The Fan Hitch Volume 5, Number 3, June 2003

Official Newsletter of the Inuit Sled Dog International

Table of Contents

Editorial: …of Philosophy, Dogs and History
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Featured Inuit Dog Owner: Ken MacRury, Part 1
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Remembering Niya
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Page from the Behaviour Notebook: Bishop and Tunaq
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Antarctic Vignettes
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On Managing ISD Aggression
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The Qitdlarssuaq Chronicles, Part 3
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News Briefs:
Inuit Dog Thesis Back in Print
Nunavut Quest 2003 Report
Article in Mushing Magazine
Possible Smithsonian Magazine Story
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Product Review: Dismutase
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Tip for the Trail: Insect Repellents
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Book Review: The New Guide to Breeding 
Old Fashioned Working Dogs
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Video Review: Stonington Island, Antarctica 1957-58
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IMHO: The Slippery Slope


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Editor's/Publisher's Statement
Editor-in-Chief: Sue Hamilton
Webmaster: Mark Hamilton
Print Edition: Imaged and distributed by the IPL students of the Ulluriaq School, Kangiqsualujjuaq, Nunavik
The Fan Hitch, Journal of the Inuit Sled Dog International, is published four times a year. It is available at no cost online at: http://thefanhitch.org.

Print subscriptions: in Canada $20.00, in USA $23.00, elsewhere $32.00 per year, postage included. All prices are in Canadian dollars. Make checks payable in Canadian dollars only to "Mark Brazeau", and send to Mark Brazeau, Box 151 Kangiqsualujjuaq QC J0M 1N0 Canada. (Back issues are also available. Contact Sue Hamilton.)


The Fan Hitch
welcomes your letters, stories, comments and suggestions. The editorial staff reserves the right to edit submissions used for publication.


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The Inuit Sled Dog International

The Inuit Sled Dog International (ISDI) is a consortium of enthusiasts whose goal is the preservation of this ancient arctic breed in its purest form as a working dog. The ISDI's efforts are concentrated on restoring the pure Inuit Dog to its native habitat. The ISDI's coordinators welcome to your comments and questions.

ISDI Coordinator Canada:
Geneviève Montcombroux, Box 206, Inwood, MB R0C 1P0; gmontcombroux@gmail.com
ISDI Coordinator USA:
Sue Hamilton, 55 Town Line Road, Harwinton, CT 06791, mail@thefanhitch.org
Page from the Behavior Notebook...


Bishop postures over a submissive Tunaq  Hamilton photo

Bishop and Tunaq

by Sue Hamilton

For the most part the battling and the bloodshed have stopped, although we don't fully trust the players in this relationship. It has been a long road "back" to this point, and I am not sure if we are coming full circle or the pack has just mutated to a different social arrangement.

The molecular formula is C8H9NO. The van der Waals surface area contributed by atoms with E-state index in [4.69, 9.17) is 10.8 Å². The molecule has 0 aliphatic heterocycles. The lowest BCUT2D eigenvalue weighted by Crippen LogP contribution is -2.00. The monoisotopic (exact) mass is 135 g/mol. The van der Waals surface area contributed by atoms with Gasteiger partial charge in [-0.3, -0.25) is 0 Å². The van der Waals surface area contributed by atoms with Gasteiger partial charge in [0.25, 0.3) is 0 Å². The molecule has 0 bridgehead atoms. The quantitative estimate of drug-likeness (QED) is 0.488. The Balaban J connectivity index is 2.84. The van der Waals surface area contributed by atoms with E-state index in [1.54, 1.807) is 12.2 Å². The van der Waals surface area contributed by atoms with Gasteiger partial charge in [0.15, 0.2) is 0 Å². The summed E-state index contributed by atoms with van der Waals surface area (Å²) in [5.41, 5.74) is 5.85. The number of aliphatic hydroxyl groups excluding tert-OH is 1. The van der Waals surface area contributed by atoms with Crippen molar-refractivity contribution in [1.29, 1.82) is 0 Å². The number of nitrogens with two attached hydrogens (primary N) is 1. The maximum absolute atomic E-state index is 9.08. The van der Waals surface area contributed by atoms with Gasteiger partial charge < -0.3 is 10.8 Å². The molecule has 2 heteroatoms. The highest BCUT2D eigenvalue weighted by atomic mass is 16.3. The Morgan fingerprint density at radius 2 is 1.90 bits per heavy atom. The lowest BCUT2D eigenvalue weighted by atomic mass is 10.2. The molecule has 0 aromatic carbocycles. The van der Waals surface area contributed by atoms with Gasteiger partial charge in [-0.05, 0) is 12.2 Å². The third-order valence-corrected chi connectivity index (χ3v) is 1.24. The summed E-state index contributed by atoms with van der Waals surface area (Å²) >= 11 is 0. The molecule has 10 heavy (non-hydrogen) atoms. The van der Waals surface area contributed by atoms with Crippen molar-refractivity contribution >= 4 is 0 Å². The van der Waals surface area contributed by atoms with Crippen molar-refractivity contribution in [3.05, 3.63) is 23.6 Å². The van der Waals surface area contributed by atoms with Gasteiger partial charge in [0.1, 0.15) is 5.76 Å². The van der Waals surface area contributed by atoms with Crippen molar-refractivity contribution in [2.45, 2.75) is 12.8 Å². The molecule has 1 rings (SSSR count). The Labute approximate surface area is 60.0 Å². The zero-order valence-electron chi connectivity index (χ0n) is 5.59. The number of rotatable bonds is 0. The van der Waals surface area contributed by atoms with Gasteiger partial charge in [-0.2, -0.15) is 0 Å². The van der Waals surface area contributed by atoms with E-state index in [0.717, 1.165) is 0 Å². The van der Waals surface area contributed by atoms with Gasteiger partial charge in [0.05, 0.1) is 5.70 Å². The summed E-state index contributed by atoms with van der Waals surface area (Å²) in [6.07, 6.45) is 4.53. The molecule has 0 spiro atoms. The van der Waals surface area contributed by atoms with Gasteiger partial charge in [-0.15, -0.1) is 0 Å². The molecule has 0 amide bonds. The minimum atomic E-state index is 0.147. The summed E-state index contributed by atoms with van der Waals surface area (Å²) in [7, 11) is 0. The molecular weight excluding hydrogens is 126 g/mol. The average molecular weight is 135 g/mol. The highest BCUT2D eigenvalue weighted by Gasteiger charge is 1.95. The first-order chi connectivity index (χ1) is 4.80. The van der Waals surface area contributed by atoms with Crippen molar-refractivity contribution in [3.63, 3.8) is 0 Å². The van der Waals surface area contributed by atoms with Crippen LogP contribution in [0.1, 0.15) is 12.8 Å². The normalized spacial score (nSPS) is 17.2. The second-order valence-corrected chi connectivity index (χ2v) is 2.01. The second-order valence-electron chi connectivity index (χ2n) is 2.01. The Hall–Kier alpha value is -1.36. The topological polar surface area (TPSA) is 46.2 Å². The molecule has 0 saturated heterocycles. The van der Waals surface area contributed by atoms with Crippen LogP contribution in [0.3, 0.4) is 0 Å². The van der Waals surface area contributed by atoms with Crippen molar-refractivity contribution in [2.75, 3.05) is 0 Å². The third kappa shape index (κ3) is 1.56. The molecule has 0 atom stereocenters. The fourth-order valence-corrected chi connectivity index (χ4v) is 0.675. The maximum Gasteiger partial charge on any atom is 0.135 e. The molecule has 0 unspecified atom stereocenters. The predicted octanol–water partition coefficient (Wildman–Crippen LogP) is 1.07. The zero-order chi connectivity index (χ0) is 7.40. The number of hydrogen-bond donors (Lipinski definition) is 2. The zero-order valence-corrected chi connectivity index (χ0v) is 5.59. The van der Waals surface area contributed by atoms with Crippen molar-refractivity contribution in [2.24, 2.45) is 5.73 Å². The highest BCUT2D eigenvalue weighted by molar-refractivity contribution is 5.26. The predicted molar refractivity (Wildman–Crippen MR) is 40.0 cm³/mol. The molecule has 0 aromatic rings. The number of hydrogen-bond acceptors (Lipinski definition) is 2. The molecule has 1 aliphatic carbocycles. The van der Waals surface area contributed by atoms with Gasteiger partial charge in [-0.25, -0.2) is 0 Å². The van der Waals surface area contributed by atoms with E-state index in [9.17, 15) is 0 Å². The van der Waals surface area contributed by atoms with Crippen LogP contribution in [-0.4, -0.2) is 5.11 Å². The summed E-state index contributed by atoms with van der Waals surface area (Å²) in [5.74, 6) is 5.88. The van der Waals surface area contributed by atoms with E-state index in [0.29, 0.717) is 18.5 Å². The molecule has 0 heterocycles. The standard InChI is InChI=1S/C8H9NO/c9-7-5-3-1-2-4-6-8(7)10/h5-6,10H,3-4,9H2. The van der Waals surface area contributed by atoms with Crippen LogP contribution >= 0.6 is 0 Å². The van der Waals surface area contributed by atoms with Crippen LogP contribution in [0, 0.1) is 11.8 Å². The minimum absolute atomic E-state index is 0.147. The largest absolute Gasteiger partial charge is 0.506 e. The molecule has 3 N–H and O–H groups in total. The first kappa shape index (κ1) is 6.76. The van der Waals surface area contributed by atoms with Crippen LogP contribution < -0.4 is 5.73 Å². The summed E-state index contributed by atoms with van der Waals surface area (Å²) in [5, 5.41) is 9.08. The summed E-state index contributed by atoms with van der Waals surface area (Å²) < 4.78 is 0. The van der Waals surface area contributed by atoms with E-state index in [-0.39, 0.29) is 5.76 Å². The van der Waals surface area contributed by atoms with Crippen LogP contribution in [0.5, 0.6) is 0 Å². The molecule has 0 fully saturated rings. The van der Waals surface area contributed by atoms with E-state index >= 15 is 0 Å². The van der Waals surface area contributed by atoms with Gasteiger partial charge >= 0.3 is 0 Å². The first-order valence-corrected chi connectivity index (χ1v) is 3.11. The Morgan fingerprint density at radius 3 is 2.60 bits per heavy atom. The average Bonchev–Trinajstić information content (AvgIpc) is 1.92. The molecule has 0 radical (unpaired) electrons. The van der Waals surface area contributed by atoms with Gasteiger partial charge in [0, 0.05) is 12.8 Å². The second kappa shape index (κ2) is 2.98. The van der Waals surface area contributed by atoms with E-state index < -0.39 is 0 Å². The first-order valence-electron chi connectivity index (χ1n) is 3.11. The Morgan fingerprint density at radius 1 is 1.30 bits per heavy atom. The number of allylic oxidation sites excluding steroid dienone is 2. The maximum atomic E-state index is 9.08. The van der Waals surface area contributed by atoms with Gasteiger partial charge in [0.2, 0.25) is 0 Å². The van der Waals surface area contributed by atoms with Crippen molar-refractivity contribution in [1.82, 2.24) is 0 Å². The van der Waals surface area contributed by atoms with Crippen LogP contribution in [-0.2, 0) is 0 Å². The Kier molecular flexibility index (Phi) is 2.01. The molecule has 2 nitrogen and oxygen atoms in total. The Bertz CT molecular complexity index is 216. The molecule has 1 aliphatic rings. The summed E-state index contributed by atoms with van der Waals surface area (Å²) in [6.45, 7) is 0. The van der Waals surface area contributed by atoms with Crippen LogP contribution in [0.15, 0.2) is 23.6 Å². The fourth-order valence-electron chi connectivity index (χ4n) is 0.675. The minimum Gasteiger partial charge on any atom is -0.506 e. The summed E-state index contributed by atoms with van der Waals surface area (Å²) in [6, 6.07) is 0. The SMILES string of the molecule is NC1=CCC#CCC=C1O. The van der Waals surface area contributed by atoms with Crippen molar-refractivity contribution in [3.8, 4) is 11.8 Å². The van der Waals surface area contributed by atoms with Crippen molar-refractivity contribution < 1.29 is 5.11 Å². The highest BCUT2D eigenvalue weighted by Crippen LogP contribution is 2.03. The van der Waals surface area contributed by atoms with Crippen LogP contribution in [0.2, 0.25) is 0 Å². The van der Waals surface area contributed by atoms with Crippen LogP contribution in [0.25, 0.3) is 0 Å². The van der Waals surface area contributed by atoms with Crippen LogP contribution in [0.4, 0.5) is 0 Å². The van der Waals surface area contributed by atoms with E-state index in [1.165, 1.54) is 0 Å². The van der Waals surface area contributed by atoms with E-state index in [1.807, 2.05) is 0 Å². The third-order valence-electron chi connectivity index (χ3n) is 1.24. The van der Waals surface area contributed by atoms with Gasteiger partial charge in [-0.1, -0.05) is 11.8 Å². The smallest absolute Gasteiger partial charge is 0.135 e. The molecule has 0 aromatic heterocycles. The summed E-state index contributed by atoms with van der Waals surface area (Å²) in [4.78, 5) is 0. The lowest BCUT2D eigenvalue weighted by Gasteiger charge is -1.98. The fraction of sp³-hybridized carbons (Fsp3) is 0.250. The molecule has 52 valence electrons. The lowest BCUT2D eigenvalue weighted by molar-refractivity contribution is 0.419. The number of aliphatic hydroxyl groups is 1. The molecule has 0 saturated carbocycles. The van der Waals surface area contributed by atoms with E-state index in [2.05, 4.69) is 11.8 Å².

Siblings Bishop and his two sisters, the more visceral Siku and the more cerebral Qimmiq (both spayed), were a little over three years old when Tunaq, a 14-week-old male was brought home in December, 1999. After a couple of weeks of controlled introduction, the newcomer was initiated into his new pack. Bishop took charge of most of the physical interactions and spent much time with Tunaq's throat in his mouth, playfully choking him down. Of course, this was play with a purpose, "I'm in charge here you little snot. And don't you ever forget it!"  At first even Tunaq thought this was just a game and his only vocalizations were the involuntary cough of being strangled. Thankfully, Bishop knew just how far and how long to squeeze without permanently dispatching his new organic toy. 

And so for the next couple of years this foursome lived and played and worked in harness in harmony. As Tunaq grew in size, he found voice enough to verbalize his submissiveness with the typical high pitched cry of a dog "on the verge of being murdered" - an expression of self preservation actually - when Bishop pinned him. Tunaq remained at the bottom of not only his pack, but also within the entire kennel, even if there were no physical contact with the other dogs. It was clear that none of them thought much of him. But that seemed to be okay with him, too.

In May of 2001, the three siblings were approaching four years of age and Tunaq was about twenty  months old. I will interject here our experience after a couple dozen years of observation. We often see behavioral changes beginning around eighteen months of age and sometime lasting to around thirty-six months. We refer to this as the protective-aggressive phase, named after one of the stages as defined by ethologist William E. Campbell in his book Behavior Problems in Dogs (p.20, American Veterinary Publications, 1975). Campbell identifies a period much earlier than our experience, however. In any event, in some dogs we have raised and in even more dogs we bred then placed (we're talking malamutes here), we have been aware of attitudinal changes from minor to significant. This may have been the case with Tunaq… or a combination of that and the arrival of the nine-year-old retired boss dog from Iqaluit.

Even during his brief settling in period, Goofy never considered himself the social low life, even if he was the new kid on the block. Combining him with three adult spayed females only served to reaffirm his role as a leader in his new pack and a force to be reckoned with in the overall kennel populace. Clearly, Tunaq had other ideas and made it his business to convey his versions of superiority by facing Goofy, standing tall and four square, with a fixed stare into the new dog's eyes. However Goofy interpreted Tunaq's posturing, it elicited from the old veteran guttural sounds of disapproval. Instead of backing down, Tunaq seemed to enjoy the fact that he could get any sort of rise out of any other dog. He had power; he could effect a reaction in another dog without cost to him. Somebody really hated him. He finally had status within the kennel! He got a reinforcing boost to his self-assigned superiority complex with the early September, 2001 arrival of an eight-week-old male ISD who was quickly integrated into a different pack and shortly thereafter began purposeful leg lifting on the pens of the other packs. A rather astonishing display for a pup of his tender age.